AIDS and Behavior

, Volume 21, Issue 12, pp 3312–3327 | Cite as

Characterizing the HIV Prevention and Care Continua in a Sample of Transgender Youth in the U.S.

  • Sari L. Reisner
  • Laura Jadwin-Cakmak
  • Jaclyn M. White Hughto
  • Miguel Martinez
  • Liz Salomon
  • Gary W. Harper
Original Paper


In the U.S., transgender and other gender minority (TG) youth are an at-risk group understudied in HIV prevention and treatment. This study sought to characterize the HIV prevention and care continua in a diverse sample of 181 sexually-active TG ages 16–24 years (mean age = 20.7 years; 76.8% trans feminine; 69.1% youth of color) recruited July–December 2015 in 14 U.S. cities. Overall, 30.9% reported living with HIV, of which 71.4% were on antiretroviral therapy (ART) and 55.0% were medication adherent; 65.6% were known to be virally suppressed. In multivariable models, medical gender affirmation was associated with lower odds of viral suppression. Medical gender affirmation and stigma in HIV care were each independently associated with elevated odds of having missed HIV care appointments. Among at-risk TG youth not living with HIV, only 8.2% had accessed pre-exposure prophylaxis (PrEP). Early biobehavioral prevention and treatment interventions are needed for TG youth.


Transgender HIV Prevention Adolescents 



We would also like to thank the following individuals, groups, and entities for their contributions to this study: Elliot Popoff and Bré Anne Campbell, University of Michigan research staff who made this study possible. The investigators and staff at the following sites that participated in this study: University of South Florida, Tampa (Emmanuel, Straub, Bruce, Kerr), Children’s Hospital of Los Angeles (Belzer, Tucker, Franco), Children’s National Medical Center (D’Angelo, Trexler, Carr, Sinkfield), Children’s Hospital of Philadelphia (Douglas, Tanney, DiBenedetto, Franklin, Smith), John H. Stroger Jr. Hospital of Cook County and the Ruth M. Rothstein CORE Center (Henry-Reid, Bojan, Balthazar), Montefiore Medical Center (Futterman, Campos, Wesp, Nazario, Reopell), Tulane University Health Sciences Center (Abdalian, Kozina, Baker, Wilkes), University of Miami School of Medicine (Friedman, Maturo), St. Jude’s Children’s Research Hospital (Gaur, Flynn, Dillard, Hurd-Sawyer), Baylor College of Medicine (Paul, Head, Sierra), Wayne State University (Secord, Cromer, Walters, Houston), Johns Hopkins University (George-Agwu, Anderson, Worrel-Thorne), Fenway Institute (Mayer, Dormitzer, Massaquoi, Gelman), University of Colorado Denver (Reirden, Hahn, Bernath). Network, scientific and logistical support was provided by the ATN Coordinating Center (C. Wilson, C. Partlow) at The University of Alabama at Birmingham and the ATN 130 protocol team. Network operations and data management support was provided by the ATN Data and Operations Center at Westat, Inc. (G. Price). The authors are grateful to the members of the Affirming Voices for Action (AVA) Youth Advisory Board for their insight and guidance. We would like to thank the trans* youth who raised their voices and shared their experiences with us. We hear you.


This work was supported by The Adolescent Medicine Trials Network for HIV/AIDS Interventions (ATN) from the National Institutes of Health [U01 HD 040533 and U01 HD 040474] through the National Institute of Child Health and Human Development (B. Kapogiannis, S. Lee), with supplemental funding from the National Institutes on Drug Abuse and Mental Health. Dr. Gary Harper was the Protocol Chair (PI) of ATN 130: Assessing the Engagement of Gender Minority Youth Across the HIV Continuum of Care. Protocol Vice-Chairs (Co-Is) were Dr. Sari Reisner, Miguel Martinez, and Liza Salomon. The views and opinions expressed in this report are those of the authors and should not be construed to represent the views of any of the sponsoring organizations, agencies, or the U.S. Government.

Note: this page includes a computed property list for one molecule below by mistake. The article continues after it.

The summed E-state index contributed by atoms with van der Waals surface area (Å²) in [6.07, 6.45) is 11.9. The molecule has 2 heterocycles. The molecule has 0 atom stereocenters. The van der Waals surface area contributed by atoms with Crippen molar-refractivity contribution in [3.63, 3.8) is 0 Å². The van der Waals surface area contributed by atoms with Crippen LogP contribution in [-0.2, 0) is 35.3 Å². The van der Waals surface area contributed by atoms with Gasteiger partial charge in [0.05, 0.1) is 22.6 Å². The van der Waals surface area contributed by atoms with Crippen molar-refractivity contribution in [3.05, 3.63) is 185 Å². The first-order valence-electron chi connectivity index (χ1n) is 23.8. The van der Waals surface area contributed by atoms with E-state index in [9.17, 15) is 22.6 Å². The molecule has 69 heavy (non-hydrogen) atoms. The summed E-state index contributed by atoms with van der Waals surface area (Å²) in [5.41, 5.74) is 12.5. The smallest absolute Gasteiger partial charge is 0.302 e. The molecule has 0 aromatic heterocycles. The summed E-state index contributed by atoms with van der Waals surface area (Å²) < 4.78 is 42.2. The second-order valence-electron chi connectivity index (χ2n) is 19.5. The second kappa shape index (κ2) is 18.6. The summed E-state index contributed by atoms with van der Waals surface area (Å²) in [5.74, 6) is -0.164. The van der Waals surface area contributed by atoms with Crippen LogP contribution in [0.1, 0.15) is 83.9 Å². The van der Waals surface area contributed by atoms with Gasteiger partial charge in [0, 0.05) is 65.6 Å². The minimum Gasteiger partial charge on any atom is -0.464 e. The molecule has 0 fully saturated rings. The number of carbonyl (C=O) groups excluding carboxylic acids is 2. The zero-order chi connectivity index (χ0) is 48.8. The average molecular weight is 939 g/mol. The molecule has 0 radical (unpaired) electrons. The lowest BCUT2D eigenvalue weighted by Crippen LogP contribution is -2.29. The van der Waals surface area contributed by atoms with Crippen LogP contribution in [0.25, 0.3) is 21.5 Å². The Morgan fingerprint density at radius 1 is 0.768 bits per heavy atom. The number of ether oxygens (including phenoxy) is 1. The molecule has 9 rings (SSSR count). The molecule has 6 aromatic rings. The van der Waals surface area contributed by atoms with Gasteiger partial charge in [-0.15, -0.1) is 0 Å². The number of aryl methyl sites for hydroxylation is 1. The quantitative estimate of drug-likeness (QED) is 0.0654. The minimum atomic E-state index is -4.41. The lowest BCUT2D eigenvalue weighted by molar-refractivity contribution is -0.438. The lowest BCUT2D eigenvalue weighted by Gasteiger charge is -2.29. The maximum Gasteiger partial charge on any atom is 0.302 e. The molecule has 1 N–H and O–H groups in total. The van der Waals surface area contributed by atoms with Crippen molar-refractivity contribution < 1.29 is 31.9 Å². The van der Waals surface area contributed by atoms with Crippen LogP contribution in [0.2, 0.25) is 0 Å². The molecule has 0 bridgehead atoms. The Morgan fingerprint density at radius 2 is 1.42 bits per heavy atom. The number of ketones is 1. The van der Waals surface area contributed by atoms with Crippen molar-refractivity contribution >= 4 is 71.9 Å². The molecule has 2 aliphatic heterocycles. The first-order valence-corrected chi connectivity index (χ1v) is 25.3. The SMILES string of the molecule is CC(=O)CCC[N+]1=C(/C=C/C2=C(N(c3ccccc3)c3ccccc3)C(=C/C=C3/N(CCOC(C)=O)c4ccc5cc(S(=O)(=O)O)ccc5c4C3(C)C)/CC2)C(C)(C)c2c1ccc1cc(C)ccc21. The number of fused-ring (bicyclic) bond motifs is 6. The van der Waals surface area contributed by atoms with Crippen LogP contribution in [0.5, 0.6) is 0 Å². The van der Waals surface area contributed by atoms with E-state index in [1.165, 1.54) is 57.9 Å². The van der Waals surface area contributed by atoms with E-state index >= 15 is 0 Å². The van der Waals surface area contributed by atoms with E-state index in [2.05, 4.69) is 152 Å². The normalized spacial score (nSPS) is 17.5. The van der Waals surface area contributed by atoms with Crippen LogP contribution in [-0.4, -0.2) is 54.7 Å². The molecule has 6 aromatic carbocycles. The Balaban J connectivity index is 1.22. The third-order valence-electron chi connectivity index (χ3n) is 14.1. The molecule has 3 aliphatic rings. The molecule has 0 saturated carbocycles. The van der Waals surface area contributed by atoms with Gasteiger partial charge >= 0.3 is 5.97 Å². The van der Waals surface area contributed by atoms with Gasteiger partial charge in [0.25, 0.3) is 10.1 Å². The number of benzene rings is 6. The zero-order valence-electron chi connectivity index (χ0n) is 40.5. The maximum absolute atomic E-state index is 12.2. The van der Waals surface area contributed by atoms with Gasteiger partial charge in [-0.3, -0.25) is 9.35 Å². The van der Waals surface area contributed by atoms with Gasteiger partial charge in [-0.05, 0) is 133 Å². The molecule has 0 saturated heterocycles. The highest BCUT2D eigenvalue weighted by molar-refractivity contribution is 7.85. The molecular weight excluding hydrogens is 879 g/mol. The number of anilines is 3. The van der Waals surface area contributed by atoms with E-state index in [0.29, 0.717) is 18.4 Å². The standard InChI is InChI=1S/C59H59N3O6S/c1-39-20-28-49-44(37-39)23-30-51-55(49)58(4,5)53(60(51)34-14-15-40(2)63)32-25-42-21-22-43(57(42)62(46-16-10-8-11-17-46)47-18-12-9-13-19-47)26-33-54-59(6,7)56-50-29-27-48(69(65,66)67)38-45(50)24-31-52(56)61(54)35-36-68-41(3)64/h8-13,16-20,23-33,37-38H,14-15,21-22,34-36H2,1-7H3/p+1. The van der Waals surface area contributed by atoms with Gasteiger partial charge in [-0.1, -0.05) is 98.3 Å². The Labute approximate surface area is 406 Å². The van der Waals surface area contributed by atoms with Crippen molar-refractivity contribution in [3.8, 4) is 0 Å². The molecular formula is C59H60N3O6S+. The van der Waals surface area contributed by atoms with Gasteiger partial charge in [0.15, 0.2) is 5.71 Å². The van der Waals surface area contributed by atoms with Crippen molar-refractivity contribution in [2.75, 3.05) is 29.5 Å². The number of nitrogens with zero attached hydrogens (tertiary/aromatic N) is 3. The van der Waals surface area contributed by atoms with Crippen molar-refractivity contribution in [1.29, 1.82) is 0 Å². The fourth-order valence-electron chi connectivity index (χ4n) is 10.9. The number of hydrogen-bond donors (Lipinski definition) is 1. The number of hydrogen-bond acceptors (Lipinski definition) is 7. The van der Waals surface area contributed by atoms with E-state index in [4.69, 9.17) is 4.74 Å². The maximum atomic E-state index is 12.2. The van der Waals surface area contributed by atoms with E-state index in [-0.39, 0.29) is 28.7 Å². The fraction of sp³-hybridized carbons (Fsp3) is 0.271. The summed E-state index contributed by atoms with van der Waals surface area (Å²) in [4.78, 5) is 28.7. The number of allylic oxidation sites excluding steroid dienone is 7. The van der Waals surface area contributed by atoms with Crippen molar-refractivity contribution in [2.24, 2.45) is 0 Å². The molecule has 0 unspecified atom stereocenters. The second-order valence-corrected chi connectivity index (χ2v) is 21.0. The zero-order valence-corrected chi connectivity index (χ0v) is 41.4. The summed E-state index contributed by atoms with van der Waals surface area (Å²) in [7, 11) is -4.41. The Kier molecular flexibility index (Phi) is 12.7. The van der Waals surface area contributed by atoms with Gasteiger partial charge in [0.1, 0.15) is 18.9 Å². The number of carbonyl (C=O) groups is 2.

Compliance with Ethical Standards

All study activities were approved at the Institutional Review Boards at the 14 Adolescent Medicine Trials Unit (AMTU) sites, as well as investigators’ institutions.

Conflicts of interest

The authors have no relevant conflicts of interest to disclose.

Ethical Approval

All procedures performed in this study involving human participants were in accordance with the ethical standards of the Institutional Review Boards at the 14 participating sites, as well as with the investigators’ institutions, including with the 1964 Helsinki Declaration and its later amendments and ethical standards.

Informed Consent

Informed consent was obtained from all individuals participants included in the study.


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Copyright information

© Springer Science+Business Media, LLC 2017

Authors and Affiliations

  • Sari L. Reisner
    • 1
    • 2
    • 3
  • Laura Jadwin-Cakmak
    • 4
    • 5
  • Jaclyn M. White Hughto
    • 3
    • 6
  • Miguel Martinez
    • 7
  • Liz Salomon
    • 3
  • Gary W. Harper
    • 4
    • 5
  1. 1.Division of General PediatricsBoston Children’s Hospital and Harvard Medical SchoolBostonUSA
  2. 2.Department of EpidemiologyHarvard T.H. Chan School of Public HealthBostonUSA
  3. 3.The Fenway Institute, Fenway HealthBostonUSA
  4. 4.Department of Health Behavior & Health EducationUniversity of Michigan School of Public HealthAnn ArborUSA
  5. 5.Center for Sexuality & Health DisparitiesUniversity of MichiganAnn ArborUSA
  6. 6.Chronic Disease Epidemiology, Yale School of Public HealthNew HavenUSA
  7. 7.Division of Adolescent and Young Adult MedicineChildren’s Hospital Los AngelesLos AngelesUSA

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